3. Excellent, Mary. I think that personality may be hard-wired, but CHARACTER is something different, and that is about parenting. My son is stubborn, has a temper, etc., but he has learned to control himself because of good parenting. With the occasional exception of someone who’s got a personality disorder (and I’ve seen them at school), good vs. bad behavior is learned.

    Well said. That’s pretty much my point, for I believe that it is self-discipline — diligent, concerted effort over time — that turns personality into character. We don’t differentiate much between these, societally, and we should.

    Comment by McSwain | February 29, 2008 | Reply

  4. Have you heard the NPR article about free play and self-control? I think you’d like it. There’s actually a series of articles there:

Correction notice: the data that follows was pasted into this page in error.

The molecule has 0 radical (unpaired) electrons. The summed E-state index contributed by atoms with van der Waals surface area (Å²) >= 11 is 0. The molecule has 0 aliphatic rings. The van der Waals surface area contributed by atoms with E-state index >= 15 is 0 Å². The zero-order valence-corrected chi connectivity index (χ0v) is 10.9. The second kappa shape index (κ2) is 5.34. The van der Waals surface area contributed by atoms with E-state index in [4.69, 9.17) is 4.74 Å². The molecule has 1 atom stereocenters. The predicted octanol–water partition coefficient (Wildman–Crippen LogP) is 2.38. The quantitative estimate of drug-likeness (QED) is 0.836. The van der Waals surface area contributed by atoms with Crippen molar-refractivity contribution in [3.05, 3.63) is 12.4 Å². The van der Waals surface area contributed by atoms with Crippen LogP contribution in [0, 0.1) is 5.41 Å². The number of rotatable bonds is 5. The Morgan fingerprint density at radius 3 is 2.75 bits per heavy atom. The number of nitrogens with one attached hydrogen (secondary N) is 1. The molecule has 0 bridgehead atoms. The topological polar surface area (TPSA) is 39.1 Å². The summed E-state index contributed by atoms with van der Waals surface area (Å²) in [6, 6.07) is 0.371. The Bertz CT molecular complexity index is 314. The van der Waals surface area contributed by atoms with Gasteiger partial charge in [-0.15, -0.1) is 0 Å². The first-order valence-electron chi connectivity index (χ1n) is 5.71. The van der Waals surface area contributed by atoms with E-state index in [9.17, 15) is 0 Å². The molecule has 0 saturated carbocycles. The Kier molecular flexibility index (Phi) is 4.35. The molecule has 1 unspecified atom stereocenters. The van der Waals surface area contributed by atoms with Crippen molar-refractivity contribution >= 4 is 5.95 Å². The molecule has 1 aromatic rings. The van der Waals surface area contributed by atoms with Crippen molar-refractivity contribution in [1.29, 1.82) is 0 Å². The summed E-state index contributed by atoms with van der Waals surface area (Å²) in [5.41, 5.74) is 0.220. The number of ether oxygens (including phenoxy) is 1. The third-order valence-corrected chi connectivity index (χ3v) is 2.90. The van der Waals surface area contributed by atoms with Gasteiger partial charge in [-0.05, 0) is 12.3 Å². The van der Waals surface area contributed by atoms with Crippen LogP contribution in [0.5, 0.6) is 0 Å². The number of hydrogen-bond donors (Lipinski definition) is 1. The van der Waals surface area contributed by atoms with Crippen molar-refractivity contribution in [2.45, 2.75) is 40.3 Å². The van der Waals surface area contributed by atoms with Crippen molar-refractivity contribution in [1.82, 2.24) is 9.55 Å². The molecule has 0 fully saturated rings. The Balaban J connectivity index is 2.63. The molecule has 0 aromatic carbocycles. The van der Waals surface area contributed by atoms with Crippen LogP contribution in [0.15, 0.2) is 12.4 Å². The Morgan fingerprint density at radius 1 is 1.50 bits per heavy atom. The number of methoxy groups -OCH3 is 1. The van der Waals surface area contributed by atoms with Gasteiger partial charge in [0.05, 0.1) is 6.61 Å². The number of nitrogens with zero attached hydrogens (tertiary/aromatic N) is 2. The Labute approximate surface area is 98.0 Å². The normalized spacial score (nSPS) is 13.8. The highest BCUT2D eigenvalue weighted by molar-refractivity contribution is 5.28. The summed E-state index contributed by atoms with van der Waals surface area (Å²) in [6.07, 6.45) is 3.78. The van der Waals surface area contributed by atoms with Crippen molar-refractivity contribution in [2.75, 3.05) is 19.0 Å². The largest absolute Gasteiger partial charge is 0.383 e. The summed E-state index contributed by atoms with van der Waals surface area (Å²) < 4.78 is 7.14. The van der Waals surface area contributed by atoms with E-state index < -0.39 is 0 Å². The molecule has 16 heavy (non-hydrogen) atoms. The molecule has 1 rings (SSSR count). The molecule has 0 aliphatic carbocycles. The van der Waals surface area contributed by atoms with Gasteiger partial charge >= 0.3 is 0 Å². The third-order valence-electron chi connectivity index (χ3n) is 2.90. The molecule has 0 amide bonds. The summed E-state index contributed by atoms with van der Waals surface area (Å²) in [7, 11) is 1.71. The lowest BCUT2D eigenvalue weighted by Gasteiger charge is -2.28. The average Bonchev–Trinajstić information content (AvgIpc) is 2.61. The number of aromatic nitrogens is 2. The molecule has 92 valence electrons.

Thank you! I haven’t gone over to the link yet, but I will!

    Comment by Laura D. | February 29, 2008 | Reply

  5. I think what you mean is an overall expansion of the person’s thought process to highlight the until-then blurred alternatives that are certainly more diplomatic/efficient than the default responses of a child.

    While this quality is still an important trait to be taught, it won’t just be self-discipline, more like self-preservation in a cultural, societal, physical and evolutionary sense.

    Don’t hurt elders, aka people bigger than you, [if you know what’s good for you]. – Pick on someone your own size; you may actually win.
    Don’t party with friends if you have a test coming up, you have to pass at least to experience minimal trouble later on.

    I understand what you mena, but self-discipline is a rosy word that makes the underlying agenda look more noble than what it really is.

    You’re talking to the wrong audience, Ian. This blog is read primarily by mothers, who routinely and for years let their own interests take second place to the genuine needs of their children — because it is the right thing to do.

    Comment by Ian Srivatsav | February 29, 2008 | Reply

  6. Hear, hear.

    Self-discipline and understanding delayed gratification.

    You can’t have one without the other!